A microRNA-mediated mechanism that is epigenetically inherited

August 8, 2014 | James Kohl

Pregnancy Stress Spans Generations

The stressors a female rat experiences during pregnancy can have repercussions for her granddaughters, a study shows.

By Anna Azvolinsky | August 7, 2014

Excerpt: “These changes could be the result of a microRNA (miRNA)-mediated mechanism, which may be epigenetically inherited across generations.”

My comment: 

There is currently no alternative explanation for these changes. However, a model of how nutrient-dependent pheromone-controlled amino acid substitutions link cell type differentiation (e.g., from the epigenetic landscape to the physical landscape of DNA in the organized genomes of species from microbes to man via conserved molecular mechanisms) explains how nutrient-dependent changes in the microRNA/messenger RNA balance cause effects on hormone-organized behaviors that also are affected by hormones.

Yes, it’s complicated! However, the link from ‘effect’ to ‘affect’ was explained in Human pheromones and food odors: epigenetic influences on the socioaffective nature of evolved behaviors. Bruce McEwen also focussed on the difference between  ‘effect’ and ‘affect’ in a correction to Brain on stress: How the social environment gets under the skin

Simply put, evolutionary theorists must realize that ecological variation and nutrient uptake are required for changes to the microRNA/messenger RNA balance. Those changes result in cell type differentiation via amino acid substitutions, which stabilize DNA in organized genomes. Until evolutionary theorists begin to think in terms of biophysically-constrained protein folding, they may continue to tout the pseudoscientific nonsense of mutation-initiated natural selection and the evolution of biodiversity.

Fortunately, serious scientists know that mutations perturb protein-folding, which means that mutations do not stabilize DNA in organized genomes. That’s why mutations cannot be linked from ecological variation to epigenetic effects on hormones that affect behavior manifested in increasing organismal complexity associated with morphological phenotypes.

Clearly, the evolutionary theorists can explain differences in morphological phenotypes that arise from mutations. But the fact that they cannot explain how mutations could effect hormones, which affect behavior, leaves some serious scientists wondering.

In the early 1990s, I began to wonder why the theorists were unable to think in terms of olfactory/pheromonal input, which we now know epigenetically effects hormones that obviously link ecological variation to ecological adaptations via affects on behavior. Recently, it has become clearer that evolutionary theorists cannot think about anything outside the context of mutation-initiated natural selection and the evolution of biodiversity.  Some of them are even attempting to re-invent their theories using the term “epimutation.”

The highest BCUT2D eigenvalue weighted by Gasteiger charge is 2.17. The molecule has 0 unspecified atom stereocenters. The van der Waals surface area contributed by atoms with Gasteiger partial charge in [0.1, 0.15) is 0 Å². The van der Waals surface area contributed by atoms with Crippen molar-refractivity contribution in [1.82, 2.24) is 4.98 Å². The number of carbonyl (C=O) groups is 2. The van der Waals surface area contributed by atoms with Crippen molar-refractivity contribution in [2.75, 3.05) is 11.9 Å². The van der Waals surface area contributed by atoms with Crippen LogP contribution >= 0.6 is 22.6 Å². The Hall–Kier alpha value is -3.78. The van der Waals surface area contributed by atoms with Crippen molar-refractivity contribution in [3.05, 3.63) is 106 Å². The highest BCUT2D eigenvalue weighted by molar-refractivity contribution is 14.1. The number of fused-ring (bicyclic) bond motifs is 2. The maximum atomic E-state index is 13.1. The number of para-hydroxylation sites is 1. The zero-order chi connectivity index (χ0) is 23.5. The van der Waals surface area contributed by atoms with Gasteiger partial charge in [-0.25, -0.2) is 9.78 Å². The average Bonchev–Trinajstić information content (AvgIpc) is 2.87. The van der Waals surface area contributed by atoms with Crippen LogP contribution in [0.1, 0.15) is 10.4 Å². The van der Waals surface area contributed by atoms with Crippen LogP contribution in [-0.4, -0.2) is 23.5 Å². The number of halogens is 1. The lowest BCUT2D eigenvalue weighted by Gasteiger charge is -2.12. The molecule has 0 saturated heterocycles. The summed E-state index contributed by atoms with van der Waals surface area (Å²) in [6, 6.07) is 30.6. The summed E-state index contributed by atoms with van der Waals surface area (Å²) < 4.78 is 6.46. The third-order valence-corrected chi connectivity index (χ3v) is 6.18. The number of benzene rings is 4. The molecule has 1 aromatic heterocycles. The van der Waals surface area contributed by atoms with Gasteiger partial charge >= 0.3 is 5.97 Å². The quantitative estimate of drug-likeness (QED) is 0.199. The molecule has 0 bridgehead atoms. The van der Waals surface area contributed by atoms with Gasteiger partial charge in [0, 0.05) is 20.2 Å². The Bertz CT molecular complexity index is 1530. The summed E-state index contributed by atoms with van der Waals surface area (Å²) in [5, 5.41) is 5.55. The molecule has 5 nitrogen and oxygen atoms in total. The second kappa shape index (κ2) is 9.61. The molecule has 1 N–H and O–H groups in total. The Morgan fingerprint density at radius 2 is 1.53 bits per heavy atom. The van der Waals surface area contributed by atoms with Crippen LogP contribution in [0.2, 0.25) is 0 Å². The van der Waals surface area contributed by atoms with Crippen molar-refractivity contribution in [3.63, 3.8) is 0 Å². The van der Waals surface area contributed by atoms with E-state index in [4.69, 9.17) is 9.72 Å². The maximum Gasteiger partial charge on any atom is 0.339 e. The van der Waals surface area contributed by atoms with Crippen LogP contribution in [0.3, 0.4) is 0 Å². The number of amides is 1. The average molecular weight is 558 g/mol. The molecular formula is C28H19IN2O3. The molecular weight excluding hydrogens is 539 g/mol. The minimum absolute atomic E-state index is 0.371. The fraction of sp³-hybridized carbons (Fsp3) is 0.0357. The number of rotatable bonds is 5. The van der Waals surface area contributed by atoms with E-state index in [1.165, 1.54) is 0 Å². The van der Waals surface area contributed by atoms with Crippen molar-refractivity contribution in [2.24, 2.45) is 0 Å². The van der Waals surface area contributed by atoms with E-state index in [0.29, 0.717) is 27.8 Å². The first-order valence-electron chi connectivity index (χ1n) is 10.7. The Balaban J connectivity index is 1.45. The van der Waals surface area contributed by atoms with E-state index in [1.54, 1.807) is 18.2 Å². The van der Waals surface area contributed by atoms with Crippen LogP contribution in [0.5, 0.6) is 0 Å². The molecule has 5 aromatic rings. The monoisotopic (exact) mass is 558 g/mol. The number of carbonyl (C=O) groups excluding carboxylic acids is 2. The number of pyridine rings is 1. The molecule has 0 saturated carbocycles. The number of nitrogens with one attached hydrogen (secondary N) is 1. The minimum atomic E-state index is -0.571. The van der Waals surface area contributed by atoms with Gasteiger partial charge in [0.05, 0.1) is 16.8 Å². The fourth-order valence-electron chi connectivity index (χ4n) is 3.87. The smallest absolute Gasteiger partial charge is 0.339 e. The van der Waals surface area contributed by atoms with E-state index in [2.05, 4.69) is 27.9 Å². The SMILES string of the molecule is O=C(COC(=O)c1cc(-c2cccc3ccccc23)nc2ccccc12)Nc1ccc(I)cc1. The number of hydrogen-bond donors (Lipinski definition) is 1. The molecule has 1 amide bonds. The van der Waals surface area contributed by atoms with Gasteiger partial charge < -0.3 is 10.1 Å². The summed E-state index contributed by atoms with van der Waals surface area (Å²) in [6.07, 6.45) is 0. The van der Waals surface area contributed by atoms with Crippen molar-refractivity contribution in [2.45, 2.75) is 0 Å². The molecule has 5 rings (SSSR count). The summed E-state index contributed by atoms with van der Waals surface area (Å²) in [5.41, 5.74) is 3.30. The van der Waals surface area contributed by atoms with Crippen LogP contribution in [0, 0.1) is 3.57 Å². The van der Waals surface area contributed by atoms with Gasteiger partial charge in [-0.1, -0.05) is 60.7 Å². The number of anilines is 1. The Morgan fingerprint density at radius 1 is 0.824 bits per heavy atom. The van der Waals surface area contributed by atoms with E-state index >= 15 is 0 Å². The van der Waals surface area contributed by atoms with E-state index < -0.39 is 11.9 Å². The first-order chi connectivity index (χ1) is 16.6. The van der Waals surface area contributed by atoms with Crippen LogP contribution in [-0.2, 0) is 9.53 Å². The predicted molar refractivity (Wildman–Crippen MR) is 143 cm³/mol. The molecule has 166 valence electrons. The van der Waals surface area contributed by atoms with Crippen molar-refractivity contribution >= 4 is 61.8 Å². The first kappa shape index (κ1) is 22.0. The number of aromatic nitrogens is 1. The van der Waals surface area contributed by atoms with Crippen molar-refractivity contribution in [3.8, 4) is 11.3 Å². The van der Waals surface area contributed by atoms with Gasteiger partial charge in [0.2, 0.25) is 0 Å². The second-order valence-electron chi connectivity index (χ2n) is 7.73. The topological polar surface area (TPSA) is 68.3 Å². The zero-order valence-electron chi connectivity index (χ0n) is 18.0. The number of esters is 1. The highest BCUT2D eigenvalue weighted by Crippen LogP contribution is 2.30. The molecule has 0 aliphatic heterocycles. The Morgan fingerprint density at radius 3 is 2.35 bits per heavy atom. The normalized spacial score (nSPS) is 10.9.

I hope that serious scientists will stop that pseudoscientific nonsense before it becomes accepted as if it were based on any experimental evidence of biologically-based cause and effect whatsoever.  See for comparison: Nutrient-dependent/pheromone-controlled adaptive evolution: a model The model includes examples from different species that attest to facts about how amino acid substitutions link a microRNA-mediated mechanism that is epigenetically inherited from ecological variation to nutrient-dependent pheromone-controlled ecological adaptations, without any nonsense about mutation-driven evolution.

For contrast: Nei (2013) wrote: “…genomic conservation and constraint-breaking mutation is the ultimate source of all biological innovations and the enormous amount of biodiversity in this world.”

That’s nonsense! Ecological variation in the supply of nutrients leads to the nutrient-dependent pheromone-controlled physiology of reproduction and nutrient-dependent ecological adaptations manifested in the inherited morphological and behavioral phenotypes of species from microbes to man.



James Vaughn Kohl

James Vaughn Kohl

James Vaughn Kohl was the first to accurately conceptualize human pheromones, and began presenting his findings to the scientific community in 1992. He continues to present to, and publish for, diverse scientific and lay audiences, while constantly monitoring the scientific presses for new information that is relevant to the development of his initial and ongoing conceptualization of human pheromones.